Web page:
THE LAST HORNS OF AFRICA

★★

THE DANGER, THE HEARTACHE AND THE IMPORTANCE OF SAVING THE RHINOS

MELBOURNE DOCUMENTARY FILM FESTIVAL REVIEW
By Jess Fenton
5th July 2021

Day after day, human beings prove that we don't deserve animals. We've evolved well past needing them for food and warmth, and yet we continue to take life after life so needlessly that our excuses now include: because we can, because I wanna, and because it makes me appear rich and powerful. Experts estimate that we lose 2,000 animal species every year - and every now and then, they're not talking about the tiny kind no one even knew existed. In 'The Last Horns of Africa', filmmaker Garth De Bruno Austin (in his directorial debut) explores the diminishing rhino population in Africa.

Rhinos are hunted for their horns. To the educated, a rhino's horn is simply keratin (the same stuff as our hair and fingernails) that the creature requires for defence and foraging, while a human has no real conceivable use for it. Oh, but we little scamps found a way. Dagger handles, eastern medicines (despite containing absolutely zero medicinal properties), jewellery and, in China, powdered rhino horn is seen as a status symbol which they sprinkle on their cocktails. Go figure.

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In 'The Last Horns of Africa', De Bruno Austin explores all sides of the matter - the people who try to protect them, the people who try to save them, the people who kill and profit from them, and the useless, idiotic bureaucrats in between. While the film does cover all bases, from the rangers at the Kruger National Park sworn to protect them to the woman who runs the world's largest rhino orphanage and the poachers themselves, it's ultimately flat, devoid of inspiring any real emotion or riveting intrigue. Even the sequence where the rangers set up a sting operation to help take down the kingpins of the illegal horn trade lacks suspense. Audiences have been spoiled in the past with groundbreaking documentaries such as 'Blackfish' and 'The Cove', which made suspenseful must-sees out of ethical animal plights. On screen, we the audience can empathise with the emotional turmoil many of the people portrayed are suffering through, but we ourselves are not afforded those emotions due to lacklustre story structure and development.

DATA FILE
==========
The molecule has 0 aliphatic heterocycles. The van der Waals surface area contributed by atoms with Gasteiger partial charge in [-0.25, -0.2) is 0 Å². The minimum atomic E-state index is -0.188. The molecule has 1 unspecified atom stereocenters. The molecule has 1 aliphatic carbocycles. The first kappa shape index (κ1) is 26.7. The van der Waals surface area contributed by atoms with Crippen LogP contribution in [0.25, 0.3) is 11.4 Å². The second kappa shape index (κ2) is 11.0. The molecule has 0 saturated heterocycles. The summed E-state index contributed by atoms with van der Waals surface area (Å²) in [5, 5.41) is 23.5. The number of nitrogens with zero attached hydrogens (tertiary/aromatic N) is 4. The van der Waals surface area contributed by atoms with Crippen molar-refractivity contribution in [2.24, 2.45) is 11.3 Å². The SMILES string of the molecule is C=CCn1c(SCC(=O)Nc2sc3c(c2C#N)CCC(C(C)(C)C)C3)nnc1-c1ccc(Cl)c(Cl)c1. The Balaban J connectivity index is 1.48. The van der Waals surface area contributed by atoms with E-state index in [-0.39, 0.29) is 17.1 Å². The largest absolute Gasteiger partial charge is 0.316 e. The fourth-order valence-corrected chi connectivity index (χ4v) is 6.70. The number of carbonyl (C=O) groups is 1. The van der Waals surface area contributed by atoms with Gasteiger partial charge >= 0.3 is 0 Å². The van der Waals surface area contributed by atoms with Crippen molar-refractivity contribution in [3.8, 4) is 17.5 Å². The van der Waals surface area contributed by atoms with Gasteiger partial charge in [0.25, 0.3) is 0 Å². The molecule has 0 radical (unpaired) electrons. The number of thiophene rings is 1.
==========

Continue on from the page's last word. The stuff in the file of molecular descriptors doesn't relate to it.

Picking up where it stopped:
Experts estimate that we lose 2000 animal species every year...

While the rhino horn trade, poaching practices and the efforts many go through to protect these magnificent creatures is vitally important and is a story worth telling, there are ways to do it and ways not to in order to reach the audience you need and create the sense of urgency required. This is sadly not that film.

Looking for more Melbourne Documentary Film Festival reviews? Click here to check out our collection of this year's highlights.
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